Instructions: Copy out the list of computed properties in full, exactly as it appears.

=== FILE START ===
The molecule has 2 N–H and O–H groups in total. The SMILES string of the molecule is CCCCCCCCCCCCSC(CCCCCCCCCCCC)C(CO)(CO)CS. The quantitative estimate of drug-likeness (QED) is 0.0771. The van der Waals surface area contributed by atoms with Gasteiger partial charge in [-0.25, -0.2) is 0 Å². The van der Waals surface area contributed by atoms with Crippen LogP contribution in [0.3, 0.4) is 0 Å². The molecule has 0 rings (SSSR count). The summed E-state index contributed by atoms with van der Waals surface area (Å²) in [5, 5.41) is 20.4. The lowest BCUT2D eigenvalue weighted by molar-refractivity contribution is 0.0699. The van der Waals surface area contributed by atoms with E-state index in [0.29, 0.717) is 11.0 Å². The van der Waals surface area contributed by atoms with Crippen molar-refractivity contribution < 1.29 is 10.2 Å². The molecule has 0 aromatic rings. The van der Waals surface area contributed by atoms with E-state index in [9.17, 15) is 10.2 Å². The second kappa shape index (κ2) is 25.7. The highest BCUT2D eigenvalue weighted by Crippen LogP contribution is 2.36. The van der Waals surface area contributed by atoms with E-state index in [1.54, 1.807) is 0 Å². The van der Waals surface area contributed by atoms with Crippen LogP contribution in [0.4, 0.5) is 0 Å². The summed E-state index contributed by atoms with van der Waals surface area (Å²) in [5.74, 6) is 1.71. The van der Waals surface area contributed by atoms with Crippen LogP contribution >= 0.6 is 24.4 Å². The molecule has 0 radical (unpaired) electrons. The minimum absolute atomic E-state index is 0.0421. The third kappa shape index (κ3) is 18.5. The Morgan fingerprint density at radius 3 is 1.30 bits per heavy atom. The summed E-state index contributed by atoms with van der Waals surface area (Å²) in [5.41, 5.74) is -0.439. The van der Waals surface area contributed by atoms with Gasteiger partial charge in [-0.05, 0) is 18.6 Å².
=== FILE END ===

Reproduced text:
The molecule has 2 N–H and O–H groups in total. The SMILES string of the molecule is CCCCCCCCCCCCSC(CCCCCCCCCCCC)C(CO)(CO)CS. The quantitative estimate of drug-likeness (QED) is 0.0771. The van der Waals surface area contributed by atoms with Gasteiger partial charge in [-0.25, -0.2) is 0 Å². The van der Waals surface area contributed by atoms with Crippen LogP contribution in [0.3, 0.4) is 0 Å². The molecule has 0 rings (SSSR count). The summed E-state index contributed by atoms with van der Waals surface area (Å²) in [5, 5.41) is 20.4. The lowest BCUT2D eigenvalue weighted by molar-refractivity contribution is 0.0699. The van der Waals surface area contributed by atoms with E-state index in [0.29, 0.717) is 11.0 Å². The van der Waals surface area contributed by atoms with Crippen molar-refractivity contribution < 1.29 is 10.2 Å². The molecule has 0 aromatic rings. The van der Waals surface area contributed by atoms with E-state index in [9.17, 15) is 10.2 Å². The second kappa shape index (κ2) is 25.7. The highest BCUT2D eigenvalue weighted by Crippen LogP contribution is 2.36. The van der Waals surface area contributed by atoms with E-state index in [1.54, 1.807) is 0 Å². The van der Waals surface area contributed by atoms with Crippen LogP contribution in [0.4, 0.5) is 0 Å². The summed E-state index contributed by atoms with van der Waals surface area (Å²) in [5.74, 6) is 1.71. The van der Waals surface area contributed by atoms with Crippen LogP contribution >= 0.6 is 24.4 Å². The molecule has 0 radical (unpaired) electrons. The minimum absolute atomic E-state index is 0.0421. The third kappa shape index (κ3) is 18.5. The Morgan fingerprint density at radius 3 is 1.30 bits per heavy atom. The summed E-state index contributed by atoms with van der Waals surface area (Å²) in [5.41, 5.74) is -0.439. The van der Waals surface area contributed by atoms with Gasteiger partial charge in [-0.05, 0) is 18.6 Å².